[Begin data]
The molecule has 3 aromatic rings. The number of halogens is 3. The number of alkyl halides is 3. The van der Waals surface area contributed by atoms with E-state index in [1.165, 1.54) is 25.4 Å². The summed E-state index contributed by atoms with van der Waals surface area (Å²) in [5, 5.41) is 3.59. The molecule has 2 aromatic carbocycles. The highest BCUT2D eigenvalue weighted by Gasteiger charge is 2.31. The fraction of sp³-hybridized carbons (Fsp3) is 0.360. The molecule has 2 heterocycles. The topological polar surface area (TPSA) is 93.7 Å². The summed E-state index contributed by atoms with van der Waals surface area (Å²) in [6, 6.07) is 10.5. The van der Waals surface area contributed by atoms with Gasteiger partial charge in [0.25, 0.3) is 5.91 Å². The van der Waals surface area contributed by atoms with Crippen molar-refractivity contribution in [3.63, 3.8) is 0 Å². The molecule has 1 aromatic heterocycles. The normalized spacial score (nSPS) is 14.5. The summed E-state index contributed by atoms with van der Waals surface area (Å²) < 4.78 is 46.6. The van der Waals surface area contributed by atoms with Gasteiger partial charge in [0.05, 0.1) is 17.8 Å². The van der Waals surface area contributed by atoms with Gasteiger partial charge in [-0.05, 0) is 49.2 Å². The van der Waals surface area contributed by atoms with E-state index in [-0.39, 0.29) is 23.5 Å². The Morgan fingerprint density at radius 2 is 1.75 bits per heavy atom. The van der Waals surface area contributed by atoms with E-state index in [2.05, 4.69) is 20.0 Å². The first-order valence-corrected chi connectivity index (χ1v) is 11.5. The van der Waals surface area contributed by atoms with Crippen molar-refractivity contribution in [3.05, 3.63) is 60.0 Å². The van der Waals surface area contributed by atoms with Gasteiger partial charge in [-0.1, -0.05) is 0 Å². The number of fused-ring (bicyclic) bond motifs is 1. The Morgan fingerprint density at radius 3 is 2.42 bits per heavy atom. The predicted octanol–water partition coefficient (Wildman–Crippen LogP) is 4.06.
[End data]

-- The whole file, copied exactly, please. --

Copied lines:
The molecule has 3 aromatic rings. The number of halogens is 3. The number of alkyl halides is 3. The van der Waals surface area contributed by atoms with E-state index in [1.165, 1.54) is 25.4 Å². The summed E-state index contributed by atoms with van der Waals surface area (Å²) in [5, 5.41) is 3.59. The molecule has 2 aromatic carbocycles. The highest BCUT2D eigenvalue weighted by Gasteiger charge is 2.31. The fraction of sp³-hybridized carbons (Fsp3) is 0.360. The molecule has 2 heterocycles. The topological polar surface area (TPSA) is 93.7 Å². The summed E-state index contributed by atoms with van der Waals surface area (Å²) in [6, 6.07) is 10.5. The van der Waals surface area contributed by atoms with Gasteiger partial charge in [0.25, 0.3) is 5.91 Å². The van der Waals surface area contributed by atoms with Crippen molar-refractivity contribution in [3.63, 3.8) is 0 Å². The molecule has 1 aromatic heterocycles. The normalized spacial score (nSPS) is 14.5. The summed E-state index contributed by atoms with van der Waals surface area (Å²) < 4.78 is 46.6. The van der Waals surface area contributed by atoms with Gasteiger partial charge in [0.05, 0.1) is 17.8 Å². The van der Waals surface area contributed by atoms with Gasteiger partial charge in [-0.05, 0) is 49.2 Å². The van der Waals surface area contributed by atoms with E-state index in [-0.39, 0.29) is 23.5 Å². The Morgan fingerprint density at radius 2 is 1.75 bits per heavy atom. The van der Waals surface area contributed by atoms with E-state index in [2.05, 4.69) is 20.0 Å². The first-order valence-corrected chi connectivity index (χ1v) is 11.5. The van der Waals surface area contributed by atoms with Crippen molar-refractivity contribution in [3.05, 3.63) is 60.0 Å². The van der Waals surface area contributed by atoms with Gasteiger partial charge in [-0.1, -0.05) is 0 Å². The number of fused-ring (bicyclic) bond motifs is 1. The Morgan fingerprint density at radius 3 is 2.42 bits per heavy atom. The predicted octanol–water partition coefficient (Wildman–Crippen LogP) is 4.06.